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New Credit Formula Could Offer Hope to Debt-Saddled Americans

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A new formula could see credit scores jump by 25 points, but that's only possible if lenders decide to adopt it. NY1's Tara Lynn Wagner filed the following report.

Your FICO score is a three digit number that speaks volumes about your credit history. Banks use this score to determine whether or not to lend you money and at what rate.

"A higher score gives you a better chance to get a better mortgage on better terms," says Hiten Samtani, reporter for The Real Deal.

Most lenders use it—90 percent according to the Fair Isaac Corporation, which issues the score.

There's one problem, though.

"There are more than one FICO score. There's many," says credit coach Jeanne Kelly.

Now, there's one more in the mix. FICO Score 9 introduces a few changes to the way the number is calculated. For one thing, medical debt that is sent to collections will no longer carry as much weight.

"There's been millions of Americans out here who have, for the most part, a very decent credit history but then they have this one big, fat medical debt, and that's hampered what they can get in terms of a loan, what they can get in terms of an interest rate," says Samtani.

Samtani says the new calculation also favors younger consumers and first time buyers whos credit history is not that deep. And the last big change, once a debt is paid or settled, it's done, regardless of whether it went to collections.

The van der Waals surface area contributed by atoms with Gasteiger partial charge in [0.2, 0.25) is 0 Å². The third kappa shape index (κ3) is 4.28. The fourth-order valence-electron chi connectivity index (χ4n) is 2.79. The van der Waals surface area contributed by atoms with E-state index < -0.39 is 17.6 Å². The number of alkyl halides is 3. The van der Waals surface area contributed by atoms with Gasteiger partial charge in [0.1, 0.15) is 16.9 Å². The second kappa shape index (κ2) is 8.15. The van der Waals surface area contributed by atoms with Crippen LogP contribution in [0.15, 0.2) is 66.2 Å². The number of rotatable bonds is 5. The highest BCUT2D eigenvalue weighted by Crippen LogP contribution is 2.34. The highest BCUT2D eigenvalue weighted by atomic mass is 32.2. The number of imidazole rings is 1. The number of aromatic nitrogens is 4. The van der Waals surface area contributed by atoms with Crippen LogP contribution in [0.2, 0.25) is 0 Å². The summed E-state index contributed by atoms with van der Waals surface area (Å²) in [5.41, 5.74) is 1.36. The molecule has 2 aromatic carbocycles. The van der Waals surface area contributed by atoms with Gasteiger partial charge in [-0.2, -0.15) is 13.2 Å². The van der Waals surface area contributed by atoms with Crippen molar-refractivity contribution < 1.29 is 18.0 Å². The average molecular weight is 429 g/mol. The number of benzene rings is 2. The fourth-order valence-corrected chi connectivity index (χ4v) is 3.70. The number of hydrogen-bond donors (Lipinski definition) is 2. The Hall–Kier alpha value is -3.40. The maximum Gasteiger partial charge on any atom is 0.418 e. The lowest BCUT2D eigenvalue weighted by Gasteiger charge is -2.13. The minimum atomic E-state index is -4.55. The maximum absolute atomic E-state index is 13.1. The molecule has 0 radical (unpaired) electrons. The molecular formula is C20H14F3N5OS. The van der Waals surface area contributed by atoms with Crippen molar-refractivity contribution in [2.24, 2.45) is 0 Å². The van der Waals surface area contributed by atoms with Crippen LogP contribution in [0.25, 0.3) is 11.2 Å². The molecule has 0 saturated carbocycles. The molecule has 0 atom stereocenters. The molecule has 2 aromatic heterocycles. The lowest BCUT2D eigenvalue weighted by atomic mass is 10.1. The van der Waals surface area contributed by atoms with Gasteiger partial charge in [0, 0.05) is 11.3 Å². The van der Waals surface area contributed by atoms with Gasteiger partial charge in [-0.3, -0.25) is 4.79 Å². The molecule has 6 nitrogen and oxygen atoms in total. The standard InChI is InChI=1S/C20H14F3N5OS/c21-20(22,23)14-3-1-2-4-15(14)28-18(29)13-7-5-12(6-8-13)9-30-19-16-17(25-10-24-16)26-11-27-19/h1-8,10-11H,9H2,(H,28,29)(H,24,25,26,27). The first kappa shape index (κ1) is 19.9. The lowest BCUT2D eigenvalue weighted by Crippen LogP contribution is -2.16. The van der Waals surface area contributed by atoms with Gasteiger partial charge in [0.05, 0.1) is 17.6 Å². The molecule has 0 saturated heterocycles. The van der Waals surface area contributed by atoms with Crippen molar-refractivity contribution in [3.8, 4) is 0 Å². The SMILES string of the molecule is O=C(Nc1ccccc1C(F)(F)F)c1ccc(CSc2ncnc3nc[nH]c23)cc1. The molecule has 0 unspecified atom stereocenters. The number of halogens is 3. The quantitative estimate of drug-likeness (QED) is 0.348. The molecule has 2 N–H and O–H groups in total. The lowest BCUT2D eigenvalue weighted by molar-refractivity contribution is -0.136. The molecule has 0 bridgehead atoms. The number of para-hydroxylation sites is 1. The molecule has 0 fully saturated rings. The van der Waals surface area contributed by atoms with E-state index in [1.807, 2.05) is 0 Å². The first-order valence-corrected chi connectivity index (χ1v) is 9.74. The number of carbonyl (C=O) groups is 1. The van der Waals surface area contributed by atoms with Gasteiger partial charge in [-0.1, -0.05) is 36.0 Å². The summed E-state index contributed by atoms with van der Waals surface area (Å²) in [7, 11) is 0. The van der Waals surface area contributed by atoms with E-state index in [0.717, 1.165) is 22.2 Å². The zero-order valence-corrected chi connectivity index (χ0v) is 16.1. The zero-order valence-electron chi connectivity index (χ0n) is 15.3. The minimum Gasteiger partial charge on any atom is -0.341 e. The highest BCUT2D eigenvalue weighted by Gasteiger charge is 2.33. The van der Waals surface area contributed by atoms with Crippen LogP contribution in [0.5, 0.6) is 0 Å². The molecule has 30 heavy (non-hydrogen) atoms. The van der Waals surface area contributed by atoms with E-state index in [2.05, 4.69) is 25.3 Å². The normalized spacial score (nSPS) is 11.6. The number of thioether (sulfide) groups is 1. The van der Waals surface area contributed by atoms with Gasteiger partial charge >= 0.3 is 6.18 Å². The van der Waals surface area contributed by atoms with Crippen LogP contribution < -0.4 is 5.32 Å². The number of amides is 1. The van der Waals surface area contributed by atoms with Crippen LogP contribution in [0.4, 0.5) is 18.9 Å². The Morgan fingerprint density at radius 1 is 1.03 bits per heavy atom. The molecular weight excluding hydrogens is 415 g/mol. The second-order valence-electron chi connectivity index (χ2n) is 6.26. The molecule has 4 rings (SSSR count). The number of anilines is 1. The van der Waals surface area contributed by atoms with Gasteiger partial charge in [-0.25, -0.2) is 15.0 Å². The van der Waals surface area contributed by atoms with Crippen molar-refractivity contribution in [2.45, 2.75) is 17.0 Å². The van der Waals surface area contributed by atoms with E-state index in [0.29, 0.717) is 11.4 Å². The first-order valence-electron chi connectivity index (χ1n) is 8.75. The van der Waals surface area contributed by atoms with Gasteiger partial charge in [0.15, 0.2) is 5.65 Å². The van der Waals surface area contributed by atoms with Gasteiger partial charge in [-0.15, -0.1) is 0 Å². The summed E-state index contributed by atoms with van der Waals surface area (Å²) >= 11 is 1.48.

"Collections that are paid through a collection company won't even be calculated in the score," says Kelly.

FICO analysts say the new formula could see credit scores jump by as much as 25 points.

Here's the catch, though: it could take years before this new score is actually in use.

He says it all comes down to whether or not Fannie Mae and Freddie Mac decide to adopt it, and they're not even using FICO 8 yet.

"They're still mulling using FICO 8, so if FICO 9 is out there and they're still mulling using FICO 8. That doesn't bode very well for it to come into place. If Fannie and Freddie don't set the agenda, it's very unlikely that the banks will do anything about it," Samtani says.

In the meantime, Kelly says: get a copy of your credit report and clean up any errors.

"So the bottom line is you want to pay attention to your credit report and what's reporting on there, so no matter what score is used, it's always going to be a healthy credit score," Kelly says.

For a free copy of your credit report, visit annualcreditreport.com.

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